Waxing lyrical

    Madame Tussauds has shown off its Beyoncé waxwork in Regent's Park - but why is the tourist attraction still pulling in the crowds?
    Texas forensic astronomer finally pinpoints the exact birth of impressionism

    Revealed (to the minute)

    The precise time when impressionism was born
    From slow-roasted to sugar-cured: how to make the most of the British tomato season

    Make the most of British tomatoes

    The British crop is at its tastiest and most abundant. Sudi Pigott shares her favourite recipes
    10 best men's skincare products

    Face it: 10 best men's skincare products

    Oscar Quine cleanses, tones and moisturises to find skin-savers blokes will be proud to display on the bathroom shelf
    Malky Mackay allegations: Malky Mackay, Iain Moody and another grim day for English football

    Mackay, Moody and another grim day for English football

    The latest shocking claims do nothing to dispel the image that some in the game on these shores exist in a time warp, laments Sam Wallace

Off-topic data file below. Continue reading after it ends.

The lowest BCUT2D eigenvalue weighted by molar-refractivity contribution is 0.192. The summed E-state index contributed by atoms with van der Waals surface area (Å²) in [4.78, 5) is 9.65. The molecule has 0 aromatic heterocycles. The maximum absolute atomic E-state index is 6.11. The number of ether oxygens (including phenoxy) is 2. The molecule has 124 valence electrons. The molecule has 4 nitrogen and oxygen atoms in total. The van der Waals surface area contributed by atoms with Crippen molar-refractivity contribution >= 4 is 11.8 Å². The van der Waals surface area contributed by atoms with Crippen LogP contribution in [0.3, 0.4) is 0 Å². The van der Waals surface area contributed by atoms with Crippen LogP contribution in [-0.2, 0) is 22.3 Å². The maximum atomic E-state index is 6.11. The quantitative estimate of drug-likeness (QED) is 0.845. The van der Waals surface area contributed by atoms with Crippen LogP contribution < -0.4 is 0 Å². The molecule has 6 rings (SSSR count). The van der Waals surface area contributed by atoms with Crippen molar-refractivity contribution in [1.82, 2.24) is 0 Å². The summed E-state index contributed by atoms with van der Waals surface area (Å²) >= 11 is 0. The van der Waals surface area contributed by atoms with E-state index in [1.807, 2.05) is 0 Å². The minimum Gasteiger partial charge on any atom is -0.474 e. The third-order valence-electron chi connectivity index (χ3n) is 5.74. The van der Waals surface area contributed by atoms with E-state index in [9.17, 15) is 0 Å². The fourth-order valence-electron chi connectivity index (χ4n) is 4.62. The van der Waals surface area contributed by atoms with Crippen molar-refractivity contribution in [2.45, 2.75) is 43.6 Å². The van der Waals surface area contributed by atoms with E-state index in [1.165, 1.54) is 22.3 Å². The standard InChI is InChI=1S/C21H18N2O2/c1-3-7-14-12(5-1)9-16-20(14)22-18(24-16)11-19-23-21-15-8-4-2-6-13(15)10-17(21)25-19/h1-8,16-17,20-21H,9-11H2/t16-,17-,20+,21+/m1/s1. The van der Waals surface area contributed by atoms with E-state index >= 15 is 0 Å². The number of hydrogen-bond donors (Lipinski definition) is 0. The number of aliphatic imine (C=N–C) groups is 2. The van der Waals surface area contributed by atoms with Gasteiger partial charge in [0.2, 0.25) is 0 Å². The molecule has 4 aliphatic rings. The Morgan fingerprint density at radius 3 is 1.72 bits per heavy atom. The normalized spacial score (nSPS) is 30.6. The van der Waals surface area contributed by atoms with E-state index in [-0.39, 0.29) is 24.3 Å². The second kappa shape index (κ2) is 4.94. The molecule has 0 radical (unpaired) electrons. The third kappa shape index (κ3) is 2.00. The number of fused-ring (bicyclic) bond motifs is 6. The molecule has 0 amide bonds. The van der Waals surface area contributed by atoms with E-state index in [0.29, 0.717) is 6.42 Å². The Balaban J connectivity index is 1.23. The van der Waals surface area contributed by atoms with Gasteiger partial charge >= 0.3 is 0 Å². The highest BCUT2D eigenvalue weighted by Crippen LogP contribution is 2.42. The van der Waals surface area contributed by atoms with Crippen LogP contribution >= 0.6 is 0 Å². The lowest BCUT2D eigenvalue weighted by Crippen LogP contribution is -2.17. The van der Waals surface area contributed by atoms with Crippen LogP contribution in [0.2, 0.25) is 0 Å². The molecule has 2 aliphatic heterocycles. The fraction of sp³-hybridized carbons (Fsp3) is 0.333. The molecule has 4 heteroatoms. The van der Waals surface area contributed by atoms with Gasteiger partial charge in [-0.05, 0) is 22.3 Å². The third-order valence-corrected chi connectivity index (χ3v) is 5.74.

La Liga analysis: Will Barcelona's hopes go out of the window?

    Will Barcelona's hopes go out of the window?

    Pete Jenson starts his preview of the Spanish season, which begins on Saturday, by explaining how Fifa’s transfer ban will affect the Catalans
    Middle East crisis: We know all too much about the cruelty of Isis – but all too little about who they are

    We know all too much about the cruelty of Isis – but all too little about who they are

    Now Obama has seen the next US reporter to be threatened with beheading, will he blink, asks Robert Fisk
    Neanderthals lived alongside humans for centuries, latest study shows

    Final resting place of our Neanderthal neighbours revealed

    Bones dated to 40,000 years ago show species may have died out in Belgium species co-existed
    Scottish independence: The new Scots who hold fate of the UK in their hands

    The new Scots who hold fate of the UK in their hands

    Scotland’s immigrants are as passionate about the future of their adopted nation as anyone else
    Britain's ugliest buildings: Which monstrosities should be nominated for the Dead Prize?

    Blight club: Britain's ugliest buildings

    Following the architect Cameron Sinclair's introduction of the Dead Prize, an award for ugly buildings, John Rentoul reflects on some of the biggest blots on the UK landscape